10) Moron's Gym has a strict dress code. Gym wear is limited to the following articles of clothing: tanktops, baggy shorts pulled down to mid-thigh, colorful print baggy pants, bright neon lycra, do-rag/bandanas, T-shirts advertising beer, fraternity baseball caps, apparel with “Big Dog” or “No Fear” logos, high school championship commemorative T-shirts, and sunglasses.

11) More time must be spent talking about training, supplements, and other gym members than actually training. This is to be done by shouting at each other in a boisterous, arrogant manner. Failure to follow this rule will likely lead to overtraining.

12) Silent hostility among gym members is mandatory. Exceptions can be made for lovers who grope each other in between sets, when giving unsolicited advice (See Rule #15), and when following rule #11.

13) Time not spent lifting or staring at one's self in the mirror shall be spent viewing other gym members of the opposite sex in a lecherous manner. However, if eye contact is made, you must pretend that you were not looking at said gym member.

14) No chalk is allowed in Moron's Gym. However, gloves are encouraged to be worn at all times while in the gym and washroom facilities.

15) Unsolicited advice should be given to other gym members at any time you deem appropriate. Unsolicited advice will be most helpful when given WHILE someone is lifting. Advice can be based purely on conjecture or opinion and need not be based on experience or research.

16) Sharing of equipment and weights is prohibited at Moron’s Gym. There is to be no “working in”. If another member asks to “work in”, you must reply “I just have a few sets left.”. Monopolization of gym equipment is encouraged as progress is directly proportionate to the amount of time spent near fitness equipment.

17) Deodorant is discouraged at Moron’s Gym. Natural body odor which has been allowed to ferment for several days is preferable. However, copious amounts of cologne, perfume, or body splash are also encouraged. Perfume and cologne may be reapplied in between sets or glimpses of self in the mirror.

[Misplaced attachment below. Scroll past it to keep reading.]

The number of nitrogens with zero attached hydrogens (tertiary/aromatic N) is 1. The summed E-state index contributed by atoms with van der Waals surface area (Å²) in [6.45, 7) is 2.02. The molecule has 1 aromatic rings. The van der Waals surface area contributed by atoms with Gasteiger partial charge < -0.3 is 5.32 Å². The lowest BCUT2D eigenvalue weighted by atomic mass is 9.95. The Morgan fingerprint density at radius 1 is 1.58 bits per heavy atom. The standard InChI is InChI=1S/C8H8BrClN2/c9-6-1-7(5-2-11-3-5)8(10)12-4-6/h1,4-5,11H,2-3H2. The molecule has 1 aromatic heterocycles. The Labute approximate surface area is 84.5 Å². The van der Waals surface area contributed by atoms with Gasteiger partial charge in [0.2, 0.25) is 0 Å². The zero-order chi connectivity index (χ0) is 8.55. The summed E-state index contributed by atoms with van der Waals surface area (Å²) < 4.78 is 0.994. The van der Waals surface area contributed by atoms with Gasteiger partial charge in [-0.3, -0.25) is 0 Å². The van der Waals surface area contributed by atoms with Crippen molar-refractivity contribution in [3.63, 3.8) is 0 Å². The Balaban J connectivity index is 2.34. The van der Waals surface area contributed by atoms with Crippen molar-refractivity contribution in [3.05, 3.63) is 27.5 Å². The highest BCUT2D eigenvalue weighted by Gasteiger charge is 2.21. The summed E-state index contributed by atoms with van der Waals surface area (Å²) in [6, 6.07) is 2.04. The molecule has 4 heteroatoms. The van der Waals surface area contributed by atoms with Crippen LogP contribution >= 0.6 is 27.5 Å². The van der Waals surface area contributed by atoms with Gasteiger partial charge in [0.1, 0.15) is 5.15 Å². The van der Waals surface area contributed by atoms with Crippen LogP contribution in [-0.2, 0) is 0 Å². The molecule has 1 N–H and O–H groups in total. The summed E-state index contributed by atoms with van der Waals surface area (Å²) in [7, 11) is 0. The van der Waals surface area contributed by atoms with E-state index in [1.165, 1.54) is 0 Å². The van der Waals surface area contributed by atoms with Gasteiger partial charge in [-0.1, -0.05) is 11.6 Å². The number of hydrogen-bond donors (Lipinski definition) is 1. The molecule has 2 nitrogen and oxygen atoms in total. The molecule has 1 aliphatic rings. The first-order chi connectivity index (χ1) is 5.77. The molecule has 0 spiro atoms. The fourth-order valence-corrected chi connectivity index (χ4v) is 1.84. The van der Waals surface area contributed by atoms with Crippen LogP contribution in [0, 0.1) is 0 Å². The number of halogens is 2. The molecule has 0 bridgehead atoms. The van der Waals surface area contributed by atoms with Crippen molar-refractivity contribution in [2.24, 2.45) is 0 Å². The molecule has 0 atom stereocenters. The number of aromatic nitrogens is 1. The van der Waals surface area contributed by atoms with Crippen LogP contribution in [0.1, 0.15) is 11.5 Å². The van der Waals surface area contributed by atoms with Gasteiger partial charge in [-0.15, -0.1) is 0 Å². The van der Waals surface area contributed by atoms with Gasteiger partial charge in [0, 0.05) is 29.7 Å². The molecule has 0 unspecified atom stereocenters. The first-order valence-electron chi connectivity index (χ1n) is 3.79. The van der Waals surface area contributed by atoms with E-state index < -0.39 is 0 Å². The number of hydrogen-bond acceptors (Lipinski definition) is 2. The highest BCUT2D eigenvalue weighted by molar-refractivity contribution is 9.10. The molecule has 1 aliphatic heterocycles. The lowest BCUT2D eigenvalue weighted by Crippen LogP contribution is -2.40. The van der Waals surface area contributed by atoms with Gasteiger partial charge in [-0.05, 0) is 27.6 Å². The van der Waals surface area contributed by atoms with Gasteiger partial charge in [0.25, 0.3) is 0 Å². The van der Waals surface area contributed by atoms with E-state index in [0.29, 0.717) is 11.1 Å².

18) The all-weather cardio theater has been provided for gym member use and members are encouraged to use the cardio equipment when the weather is sunny and pleasant.

19) All gym members must insist that they could be professional/world-class athletes if they used steroids, creatine, protein, Cell-Tech, Hydroxycut, ginseng, or vitamins. This is the only reason why every member at Moron’s Gym is not a professional/world-class athlete.

20) Rules may be changed in any manner deemed appropriate or inappropriate at anytime for any reason by Moron’s Gym management.

Saturday, December 1, 2007

Squat Rx #19: Dave Draper's Top Squat

I used to hate squatting with anything but the bare bar, plates, and collars. Fancy bars and accoutrements never suited me. I hated the Manta Ray the first time I tried it. I hated the Safety Squat Bar, hated bands, hated chains - you name it. Over the years (not to mention the many Westside-style templates), my attitude towards these things have changed dramatically and now I'm always excited to try new "squat toys". The "Top Squat" was no exception - the first time I put it on my shoulders, I thought "Hmm, maybe I should have gone with something else...", but the more sets I did with it, the more I liked it.

Dave Draper's "Top Squat" is a great piece of equipment that any lifter who has banged up shoulders and/or is looking for a new max effort exercise should look into. It does put the bar in a very high-bar position and, as with any squat variant, there is a learning curve with it, but give it a shot if you have a chance.